In an age of sophisticated electronic motion solutions, its easy to forget more traditional ways that work well. Case in point: rack-and-pinion gear assemblies that supply linear motion for drives, positioners, and measuring devices
When linear motion is required, rack-and-pinion assemblies may represent a simpler, more durable, and less costly solution for some applications. For example, lift trucks, power shovels, and other heavy machinery rely on rack-and-pinion gearing to convert rotary input to the straight-line movement of a reciprocating part. But rack-and-pinion devices aren’t limited to driving heavy loads. Other applications include rotary actuators for positioning, and precision measuring systems for machine tools.
The rack usually consists of a straight bar with teeth cut straight across it — essentially a spur gear that is laid out flat — and the mating pinion is a spur gear. Less common types include helical, worm, and herringbone.
In a typical arrangement, the rack-andpinion assembly converts rotary motion of a motor (connected to the pinion shaft) into linear travel of a driven component. Or the unit can work in reverse, converting linear motion into rotation.
Rack-and-pinion gearing is often used for linear drive applications in large machines that don’t require precise positioning. In such cases, the racks and pinions are typically made of low carbon steel. The rack is normally cold finished and the teeth are machined.
These rack-and-pinion units are economical and able to withstand adverse environments (dirt and moisture). But those with long racks may take too much space for some applications. Other ways to provide linear motion include
ball screws and hydraulic cylinders, both of which take less space, but cost more. Ball screws offer smooth, lowfriction motion. Hydraulic cylinders may experience leakage, thus, they may be better suited for mobile equipment than for factory applications.
Here are some representative drive applications as related to us by gear manufacturer Martin Sprocket & Gear Inc.:
Stacking glass. A glass manufacturing plant forms its product by pouring a continuous strip of molten glass on a bed of liquid platinum, which gives the glass a smooth finish. The glass cools as it moves along a conveyor, and is cut on the fly by a computer- controlled cutter into the required size. After cutting, a suction cup assembly picks up each piece of glass and stacks it. This lifting and stacking assembly moves with the aid of two gear racks connected to motor- driven pinions, Figure 1.
Heat treating. A large rack, approximately 4-in. wide by 4-in. thick and 60-ft long with 2-in. tooth-to-tooth spacing, transfers parts into a heat-treating furnace. This rack is attached to the floor between two rails, upon which rides a car that has a motor and 10-in. diam pinion on the underside. After the car is loaded with parts, the motorized pinion moves along the rack, driving the loaded car (70,000 to 80,000 lb) into the furnace where the parts are heat treated.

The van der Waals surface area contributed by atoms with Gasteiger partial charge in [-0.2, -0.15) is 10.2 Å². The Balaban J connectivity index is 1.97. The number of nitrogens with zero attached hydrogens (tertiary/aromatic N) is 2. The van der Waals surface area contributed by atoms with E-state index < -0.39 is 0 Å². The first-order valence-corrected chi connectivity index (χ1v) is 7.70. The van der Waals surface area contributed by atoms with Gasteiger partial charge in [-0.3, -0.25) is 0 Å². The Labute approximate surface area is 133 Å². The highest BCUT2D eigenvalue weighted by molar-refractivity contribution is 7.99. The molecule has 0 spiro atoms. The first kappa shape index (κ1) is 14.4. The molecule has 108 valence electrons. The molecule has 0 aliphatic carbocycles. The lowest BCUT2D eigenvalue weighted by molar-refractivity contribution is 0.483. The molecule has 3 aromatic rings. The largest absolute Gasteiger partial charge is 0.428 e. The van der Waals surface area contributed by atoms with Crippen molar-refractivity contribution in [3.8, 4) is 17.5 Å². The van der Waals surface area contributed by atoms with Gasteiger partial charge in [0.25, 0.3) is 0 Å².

Car dumper. Curved racks operate a large rail car dumper at a paper manufacturing plant. At both ends of the 30-ft diam car dumper, a series of curved rack segments is mounted on the perimeter. Extending half way around the dumper at each end, the racks are 5-in. wide by 5-in. thick with 3-in. tooth-to-tooth spacing. They mesh with two 18-in. diam pinions spaced 60-ft apart near the bottom of the dumper, Figure 2. A large motor (about 100 hp) drives both pinions through a line shaft.
A rail car is pushed into the dumper and clamped to the rails. The pinions drive the racks through a 180-deg arc, turning the car upside down and dumping its load of wood chips. Then the pinions rotate the dumper back to the upright position, so the car can be unclamped and moved from the dumper.
Cutting Boards. A particle board plant replaced a series of sprockets and chains with racks and gears so that they could more efficiently cut lengths of particle board. The racks accelerate a flying table to the speed of the board as it moves along on a conveyor, then a saw cuts off an 8-ft long piece of board. After cutting, the racks decelerate and stop the table, then move the table back to its original position so it is ready for the next piece.
Locking mechanisms. Racks and gears also operate locking mechanisms for jail cells and gun safes. In these applications, a hand-operated wheel rotates one or more pinion gears, which cause the mating racks to move linearly so the high-strength locking pins enter their receptacles.
Air-operated rotary actuators perform functions such as positioning mechanical grippers and turning valves on and off.
One type, manufactured by Tol-OMatic Inc., rotates within a preset angular range to position a gripper in pickand- place operations. The operator sets the degree of rotation, usually between 0 and 180 deg, by adjusting stops that limit the rack stroke.
This actuator contains four basic parts: two pistons, a toothed rack, and a pinion, Figure 3. An adjustable guide block pushes the rack into mesh with the pinion to limit the amount of backlash. The racks and pinions are made from medium or high-carbon steel with machined (hobbed) teeth.